Quantum chemistry is a powerful tool. It is now possible to model complex chemical processes even on a laptop getting insights into matter at its fundamental scale.
But quantum chemistry is also very complex. Answering a chemical question requires selecting parameters among a wide variety of choices. Choosing a model system, an electronic structure method, a basis set, a set of properties, and a wide array of parameters which can affect the results in small but sometimes meaningful way… It can be a very daunting task, even for veterans of the field.
Similarly, for those who wish to get a deeper understanding of a method, going through the pages of equation often riddled with inconsistent notations and formulations is very challenging. And at the end, the link between the equation and the computer implementation found in existing softwares can be vague at best.
We believe that a core issue is that humans are not good at learning in abstract terms. We can get very far with a lecture or a textbook, but we will never build as much intuition about how a clock work as by simply breaking one apart and rebuilding it from scratch.
This is exactly the aim of this page, allowing a hands-on approach to computational chemistry. Together we will dismantle the black box that a computational chemistry code often seems to be, go through all the cogs and gears, and build back together some of the main computational methods of modern computational chemistry. We will do this by presenting the underlying equations, all expressed with consistent notations, as well as by suggesting a simple python implementation, to really display in action how the theory is implemented into a practical tool. Additionally, we will put these methods in context by showing how they can be used to address concrete chemical questions, discussing the strengths and weaknesses of each method and how to best use them to solve practical problems.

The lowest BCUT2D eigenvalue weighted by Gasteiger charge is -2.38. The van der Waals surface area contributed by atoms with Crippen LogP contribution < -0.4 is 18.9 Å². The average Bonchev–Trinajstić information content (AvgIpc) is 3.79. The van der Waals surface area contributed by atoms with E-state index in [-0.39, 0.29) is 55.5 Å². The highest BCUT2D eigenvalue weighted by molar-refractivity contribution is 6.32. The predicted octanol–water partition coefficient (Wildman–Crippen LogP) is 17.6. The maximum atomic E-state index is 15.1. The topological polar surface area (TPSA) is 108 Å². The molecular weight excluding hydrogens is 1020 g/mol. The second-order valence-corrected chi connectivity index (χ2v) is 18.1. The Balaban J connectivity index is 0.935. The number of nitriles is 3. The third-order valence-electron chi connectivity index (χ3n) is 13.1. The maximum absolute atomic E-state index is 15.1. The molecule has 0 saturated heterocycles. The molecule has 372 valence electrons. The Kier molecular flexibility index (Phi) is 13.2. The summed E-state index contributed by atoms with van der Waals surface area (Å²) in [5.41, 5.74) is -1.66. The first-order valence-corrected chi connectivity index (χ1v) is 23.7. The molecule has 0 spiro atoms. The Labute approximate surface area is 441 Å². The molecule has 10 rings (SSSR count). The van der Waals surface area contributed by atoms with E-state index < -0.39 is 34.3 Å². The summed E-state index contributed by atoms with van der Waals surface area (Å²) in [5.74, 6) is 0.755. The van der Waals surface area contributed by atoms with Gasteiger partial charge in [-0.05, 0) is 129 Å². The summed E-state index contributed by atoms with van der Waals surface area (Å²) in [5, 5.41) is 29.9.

Who we are#
The group of people behind the eChem team is engaged in education and research activities in theoretical chemistry. As an integrated component of this work, we develop software for the simulation of complex molecular systems and this e-book lets you explore the fruits of these efforts. We have an overreaching vision and goal to provide:
A science- and education-enabling software platform for quantum molecular modeling on contemporary and future high-performance computing (HPC) systems, capable to meet the challenges of the EuroHPC project
Behind the term science-enabling there are a multitude of software requirements that we find important in our work, including
coverage of dense 3D system of sizes up to and beyond 500 atoms in the quantum region
accurate description of electronically excited states that show a more diffuse character than the ground state
stable and reliable convergence of iterative equation solvers also with use of diffuse basis sets
time-efficient prototyping of novel scientific approaches
transparent exposure of data structures to enable in-depth analyses for standard users
flexible ways to interact with other components of the simulation (such as molecular dynamics, parameterizing the embedding, and data visualization)